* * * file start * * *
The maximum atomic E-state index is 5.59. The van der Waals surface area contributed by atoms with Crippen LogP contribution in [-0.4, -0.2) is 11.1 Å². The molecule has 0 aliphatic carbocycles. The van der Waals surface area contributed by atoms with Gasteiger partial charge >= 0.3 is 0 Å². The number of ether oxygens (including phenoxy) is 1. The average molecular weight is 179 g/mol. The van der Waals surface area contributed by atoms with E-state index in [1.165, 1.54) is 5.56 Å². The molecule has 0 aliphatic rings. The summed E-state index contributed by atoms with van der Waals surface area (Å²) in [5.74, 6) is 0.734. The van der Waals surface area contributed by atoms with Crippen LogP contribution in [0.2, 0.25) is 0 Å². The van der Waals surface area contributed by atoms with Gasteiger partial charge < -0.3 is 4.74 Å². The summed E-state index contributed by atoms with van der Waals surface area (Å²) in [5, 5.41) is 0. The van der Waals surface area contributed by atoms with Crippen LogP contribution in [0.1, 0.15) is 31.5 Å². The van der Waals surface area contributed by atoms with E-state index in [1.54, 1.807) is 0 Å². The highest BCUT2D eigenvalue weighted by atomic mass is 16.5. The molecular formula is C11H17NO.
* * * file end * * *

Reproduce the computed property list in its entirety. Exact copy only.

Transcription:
The maximum atomic E-state index is 5.59. The van der Waals surface area contributed by atoms with Crippen LogP contribution in [-0.4, -0.2) is 11.1 Å². The molecule has 0 aliphatic carbocycles. The van der Waals surface area contributed by atoms with Gasteiger partial charge >= 0.3 is 0 Å². The number of ether oxygens (including phenoxy) is 1. The average molecular weight is 179 g/mol. The van der Waals surface area contributed by atoms with E-state index in [1.165, 1.54) is 5.56 Å². The molecule has 0 aliphatic rings. The summed E-state index contributed by atoms with van der Waals surface area (Å²) in [5.74, 6) is 0.734. The van der Waals surface area contributed by atoms with Crippen LogP contribution in [0.2, 0.25) is 0 Å². The van der Waals surface area contributed by atoms with Gasteiger partial charge < -0.3 is 4.74 Å². The summed E-state index contributed by atoms with van der Waals surface area (Å²) in [5, 5.41) is 0. The van der Waals surface area contributed by atoms with Crippen LogP contribution in [0.1, 0.15) is 31.5 Å². The van der Waals surface area contributed by atoms with E-state index in [1.54, 1.807) is 0 Å². The highest BCUT2D eigenvalue weighted by atomic mass is 16.5. The molecular formula is C11H17NO.